When you and your partner argue, it can sometimes feel like you have no choice but to react. When she gets defensive, so do you. And you just can’t stand it when he walks away from you, so you yell a little louder in order to make sure he is really listening. Indeed, our partners can unwittingly trigger our most tender, vulnerable spots, making it difficult to keep cool and think logically. However, these automatic reactions may just become the norm unless you and your partner find ways to respond rather than react. Do not let your triggers take over. Here are 7 ways to handle yourself when you become triggered.

  • 1. Slow down. Before you say or do anything in response to your partner, take a breath. Put some time between what your partner has said or done and how you want to act. You just might be able to make a wiser, more productive choice when you slow down the action.
  • 2. Get some space. As with taking a breath, you may need to ask your partner for some physical space in order to cool down. Ask for a break and make an agreement about how long you need before you can re-start the conversation.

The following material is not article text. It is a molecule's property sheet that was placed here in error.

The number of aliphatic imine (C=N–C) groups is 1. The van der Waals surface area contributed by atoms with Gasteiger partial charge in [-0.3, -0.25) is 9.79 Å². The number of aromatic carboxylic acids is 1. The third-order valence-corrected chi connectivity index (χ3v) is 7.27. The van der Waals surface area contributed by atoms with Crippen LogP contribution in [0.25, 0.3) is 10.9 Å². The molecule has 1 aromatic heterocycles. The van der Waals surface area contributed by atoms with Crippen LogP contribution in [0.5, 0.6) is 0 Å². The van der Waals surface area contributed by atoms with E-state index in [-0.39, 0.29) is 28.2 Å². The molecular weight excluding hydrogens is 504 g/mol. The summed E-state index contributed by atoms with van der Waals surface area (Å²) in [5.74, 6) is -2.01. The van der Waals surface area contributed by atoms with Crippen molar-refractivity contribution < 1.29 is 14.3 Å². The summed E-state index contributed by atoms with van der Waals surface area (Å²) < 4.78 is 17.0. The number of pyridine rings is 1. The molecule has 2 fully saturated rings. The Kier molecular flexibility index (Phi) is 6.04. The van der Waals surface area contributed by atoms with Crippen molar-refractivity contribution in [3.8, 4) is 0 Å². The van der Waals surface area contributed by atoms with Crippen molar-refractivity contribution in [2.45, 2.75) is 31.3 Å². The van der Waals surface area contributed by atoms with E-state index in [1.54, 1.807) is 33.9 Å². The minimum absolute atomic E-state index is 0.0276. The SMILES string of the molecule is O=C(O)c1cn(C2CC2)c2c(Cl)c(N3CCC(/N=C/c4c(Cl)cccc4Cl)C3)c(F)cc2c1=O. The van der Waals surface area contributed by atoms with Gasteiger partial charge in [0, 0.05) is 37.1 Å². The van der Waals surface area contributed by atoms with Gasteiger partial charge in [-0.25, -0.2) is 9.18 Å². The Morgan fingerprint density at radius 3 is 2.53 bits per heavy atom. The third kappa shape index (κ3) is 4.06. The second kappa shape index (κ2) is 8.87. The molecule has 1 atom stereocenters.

• 3. Get to know your reactions. What are the first signals within yourself that you are getting triggered? Do you feel your face get hot, your palms sweat, or your chest tighten? The more you get to know the physical aspects of these kinds of emotional reactions, the better able you will be to handle yourself more appropriately.
  • 4. Say, “I feel…” When you feel triggered, say how you feel rather than act how you feel. Give yourself and your partner a chance to know your experience, get curious about why you got triggered, and ultimately work together to help you calm and soothe yourself.
  • 5. Try again. If you notice that you have just gotten triggered and are reacting rather than responding, ask your partner to start over. Saying, “I’m sorry, can I start over,” is one healthy way to handle your trigger and not let it take over.
  • 6. Find ways to self-soothe. When we get triggered, we feel flooded with emotion. All of that emotion can seem like too much to handle, but we all have ways that we can soothe ourselves. When you feel yourself become triggered, do something to soothe yourself — take a few calming breaths, focus your attention on a positive thought, and remind yourself that feelings come and go and that you will be past this soon enough.
  • 7. Remember the big picture. Triggers often arise because aspects of our present reality remind us of distressing parts of our past, and we lose sight of the present moment and all the positivity it encompasses. When in conflict with your partner, try to remember that you love and trust this person. Oftentimes this can help to manage the moments that trigger you.

Contributed by Staff Therapist, Rachel Goldsmith